Further features and advantages of the present invention will become clear from the following description of embodiments thereof, given by way of example, and illustrated by the accompanying drawings, in which:
FIG. 1 is a diagram illustrating an example of a paint shop in the automotive industry;
FIG. 2 is a diagram illustrating the operational parameters of a painting machine that may require control;
FIG. 3 is a block diagram illustrating the internal structure of a PLC;
FIG. 4 is a diagram indicating the elements of an embodiment of the present invention;
FIG. 5 is a diagram to illustrate how process control in embodiments of the invention is related to passage of a vehicle body through a painting station;
FIG. 6 illustrates the structure of the database dictionary used in the present invention, in which:
FIG. 6a) shows the dictionary in relational form; and
FIG. 6b) gives an example of a very simple dictionary;
FIG. 7 shows an embodiment where the operator input device is a dedicated keypad;
FIG. 8 gives examples of instances of page types in the graphical environment provided by the preferred embodiment of the invention; and
FIG. 9 illustrates the standardised format in which data is transmitted from the operator interface to the PLC according to the preferred embodiment.
The following description of a preferred embodiment of the invention relates to an integrated system for the control and monitoring of a process for the application of paint in the automotive industry. The system also makes records (archives) detailing how the paint application progressed.
As indicated in FIG. 4, the system includes two main components.
Firstly, the system includes an operator interface. The operator interface allows the paint booth operators easy access to the editing functions and the machine control functions, allows the process department access to the historic reporting data and trending data and provides maintenance departments with access to both areas for fault and diagnostic information.
The operator interface comprises a personal computer 10 which holds the application's operational data, a visual display unit 20 and an operator input device 30. Preferably the PC is IBM-compatible and uses a '486 processor chip or better running under the MS-DOS operating system. The PC has been programmed to perform the functions described below. The software is written in C++ code.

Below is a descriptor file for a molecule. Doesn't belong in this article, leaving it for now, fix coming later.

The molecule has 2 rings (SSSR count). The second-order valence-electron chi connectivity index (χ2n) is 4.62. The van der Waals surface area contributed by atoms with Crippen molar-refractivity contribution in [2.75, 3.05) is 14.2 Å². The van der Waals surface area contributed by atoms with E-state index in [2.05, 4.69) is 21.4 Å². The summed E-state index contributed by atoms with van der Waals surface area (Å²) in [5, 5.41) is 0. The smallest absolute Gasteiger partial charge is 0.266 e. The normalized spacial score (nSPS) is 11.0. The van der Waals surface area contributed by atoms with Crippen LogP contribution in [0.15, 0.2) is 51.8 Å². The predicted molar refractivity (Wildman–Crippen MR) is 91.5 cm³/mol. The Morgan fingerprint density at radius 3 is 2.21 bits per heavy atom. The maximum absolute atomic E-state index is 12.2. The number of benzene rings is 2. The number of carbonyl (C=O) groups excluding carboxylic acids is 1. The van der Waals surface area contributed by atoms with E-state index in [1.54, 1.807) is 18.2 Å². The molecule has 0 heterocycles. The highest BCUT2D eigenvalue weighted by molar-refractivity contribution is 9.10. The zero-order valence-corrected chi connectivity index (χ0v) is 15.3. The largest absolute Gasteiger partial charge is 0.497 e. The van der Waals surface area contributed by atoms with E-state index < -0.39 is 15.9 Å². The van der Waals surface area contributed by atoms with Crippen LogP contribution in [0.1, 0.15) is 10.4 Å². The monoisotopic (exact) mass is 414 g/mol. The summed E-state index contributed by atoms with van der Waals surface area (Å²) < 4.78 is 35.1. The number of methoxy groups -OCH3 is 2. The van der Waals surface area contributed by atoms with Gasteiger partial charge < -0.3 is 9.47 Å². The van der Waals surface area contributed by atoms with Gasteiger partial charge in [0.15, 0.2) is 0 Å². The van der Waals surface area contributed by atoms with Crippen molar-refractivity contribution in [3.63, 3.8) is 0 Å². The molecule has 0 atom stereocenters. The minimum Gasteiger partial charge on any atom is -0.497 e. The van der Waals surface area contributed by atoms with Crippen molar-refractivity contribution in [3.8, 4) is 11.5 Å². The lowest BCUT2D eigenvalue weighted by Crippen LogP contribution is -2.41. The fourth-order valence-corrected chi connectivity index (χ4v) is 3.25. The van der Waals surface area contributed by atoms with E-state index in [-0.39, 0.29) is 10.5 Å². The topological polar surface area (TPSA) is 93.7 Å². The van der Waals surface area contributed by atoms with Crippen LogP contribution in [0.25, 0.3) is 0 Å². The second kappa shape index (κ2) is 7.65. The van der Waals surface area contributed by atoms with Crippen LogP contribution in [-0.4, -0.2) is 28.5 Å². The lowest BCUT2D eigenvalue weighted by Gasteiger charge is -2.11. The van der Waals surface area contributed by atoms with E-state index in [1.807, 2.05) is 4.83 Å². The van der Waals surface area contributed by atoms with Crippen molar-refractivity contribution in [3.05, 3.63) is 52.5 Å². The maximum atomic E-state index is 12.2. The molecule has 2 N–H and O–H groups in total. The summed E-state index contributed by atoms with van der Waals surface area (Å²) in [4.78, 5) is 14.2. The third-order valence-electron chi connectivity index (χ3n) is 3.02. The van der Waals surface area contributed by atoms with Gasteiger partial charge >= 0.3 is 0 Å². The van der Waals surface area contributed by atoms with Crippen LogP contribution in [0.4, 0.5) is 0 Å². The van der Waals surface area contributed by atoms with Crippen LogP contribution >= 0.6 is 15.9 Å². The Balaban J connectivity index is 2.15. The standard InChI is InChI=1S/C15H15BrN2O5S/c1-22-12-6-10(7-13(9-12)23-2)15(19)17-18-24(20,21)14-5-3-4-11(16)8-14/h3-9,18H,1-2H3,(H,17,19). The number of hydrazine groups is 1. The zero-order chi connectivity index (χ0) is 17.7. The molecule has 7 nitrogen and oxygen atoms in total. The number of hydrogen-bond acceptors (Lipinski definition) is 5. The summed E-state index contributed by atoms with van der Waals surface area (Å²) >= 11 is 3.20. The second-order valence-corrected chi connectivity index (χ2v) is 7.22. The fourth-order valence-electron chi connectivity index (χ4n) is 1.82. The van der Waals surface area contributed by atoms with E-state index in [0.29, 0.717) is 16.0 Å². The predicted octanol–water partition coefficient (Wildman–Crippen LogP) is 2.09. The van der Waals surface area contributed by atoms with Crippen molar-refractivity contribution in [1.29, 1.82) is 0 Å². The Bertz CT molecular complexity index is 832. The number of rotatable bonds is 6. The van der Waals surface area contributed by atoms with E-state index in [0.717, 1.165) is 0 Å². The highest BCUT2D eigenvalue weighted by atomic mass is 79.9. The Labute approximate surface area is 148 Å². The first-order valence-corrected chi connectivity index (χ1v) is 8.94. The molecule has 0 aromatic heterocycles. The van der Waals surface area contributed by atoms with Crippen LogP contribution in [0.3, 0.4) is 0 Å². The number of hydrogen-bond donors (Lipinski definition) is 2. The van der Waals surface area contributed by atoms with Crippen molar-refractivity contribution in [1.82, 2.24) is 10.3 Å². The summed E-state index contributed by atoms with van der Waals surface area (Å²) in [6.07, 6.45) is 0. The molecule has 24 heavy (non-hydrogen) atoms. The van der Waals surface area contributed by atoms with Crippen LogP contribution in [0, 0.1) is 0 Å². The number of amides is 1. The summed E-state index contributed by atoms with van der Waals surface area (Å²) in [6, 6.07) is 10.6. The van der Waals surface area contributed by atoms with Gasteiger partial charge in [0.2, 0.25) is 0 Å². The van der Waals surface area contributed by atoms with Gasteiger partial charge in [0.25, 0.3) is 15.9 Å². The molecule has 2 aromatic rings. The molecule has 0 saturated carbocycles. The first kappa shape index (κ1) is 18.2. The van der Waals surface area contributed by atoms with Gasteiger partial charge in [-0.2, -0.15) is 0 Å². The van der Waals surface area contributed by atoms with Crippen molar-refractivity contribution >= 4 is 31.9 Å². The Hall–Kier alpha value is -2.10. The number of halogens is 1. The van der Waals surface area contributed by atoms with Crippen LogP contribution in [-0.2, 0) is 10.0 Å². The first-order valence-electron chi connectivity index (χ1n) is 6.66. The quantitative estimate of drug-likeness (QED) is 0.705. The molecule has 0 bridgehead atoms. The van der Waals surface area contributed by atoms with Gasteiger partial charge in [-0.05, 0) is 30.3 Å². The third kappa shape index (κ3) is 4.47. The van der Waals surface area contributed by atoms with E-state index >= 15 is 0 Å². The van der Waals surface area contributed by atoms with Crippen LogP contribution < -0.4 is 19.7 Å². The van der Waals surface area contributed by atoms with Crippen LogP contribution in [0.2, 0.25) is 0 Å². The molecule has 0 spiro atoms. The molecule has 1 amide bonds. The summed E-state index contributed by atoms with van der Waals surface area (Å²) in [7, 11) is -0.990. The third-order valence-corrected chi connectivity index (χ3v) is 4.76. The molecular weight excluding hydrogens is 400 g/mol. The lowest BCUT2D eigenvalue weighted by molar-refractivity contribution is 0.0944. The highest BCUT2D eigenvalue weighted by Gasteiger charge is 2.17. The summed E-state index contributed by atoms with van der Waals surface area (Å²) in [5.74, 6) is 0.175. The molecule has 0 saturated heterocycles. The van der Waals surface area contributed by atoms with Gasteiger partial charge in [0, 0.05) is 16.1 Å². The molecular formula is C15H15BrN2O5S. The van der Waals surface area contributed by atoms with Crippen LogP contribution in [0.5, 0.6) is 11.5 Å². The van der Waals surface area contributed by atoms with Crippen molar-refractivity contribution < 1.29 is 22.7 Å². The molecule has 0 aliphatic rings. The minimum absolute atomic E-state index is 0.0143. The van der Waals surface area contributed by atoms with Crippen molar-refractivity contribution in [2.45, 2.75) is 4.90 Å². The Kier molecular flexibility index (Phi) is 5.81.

The operational data required by the PLC in applying paint to a particular vehicle body is stored in the PC database and downloaded on request. The desired operation of each machine to be controlled is analysed into a set of cycles according to a generalised model of the paint application process. The definition of the structure of each cycle is held in a database dictionary along with a table indicating which cycles apply to which machine. The structure of a particular cycle is defined such that it will be the same whichever body style/colour the machine is to paint but the operational data required for use by a particular machine in the cycle usually depends upon the particular recipe (i.e. vehicle body style/colour/machine combination).
The operational data is stored in files based on the cycle structure. That is, in general there will be one or more data files containing the operational data applicable to a particular machine/body style/colour cycle. The operational data required for a particular recipe is obtained by means of the PC identifying the cycles applicable to that machine (by reference to the database dictionary), retrieving data from the relevant machine/body style/colour/cycle data files and formatting that data into a standardised cycle-based message for transmission to the PLC.
The operator input device preferably is a keypad input device. This may be a dedicated device with keys configured (by software) to reflect the properties of the process being controlled. In such a case it is advantageous for the keypad to have an LCD display and a set of function keys. It is also preferable that the keypad should be able to serve as a standard qwerty keyboard. A dedicated keypad of this type allows the operator quick access to all modes to apply paint accurately and quickly, using as few keys as possible. Alternatively a standard keyboard may be used.
The operator interface provides a configurable graphical environment through which users can examine run-time data, edit the system's database and review production data.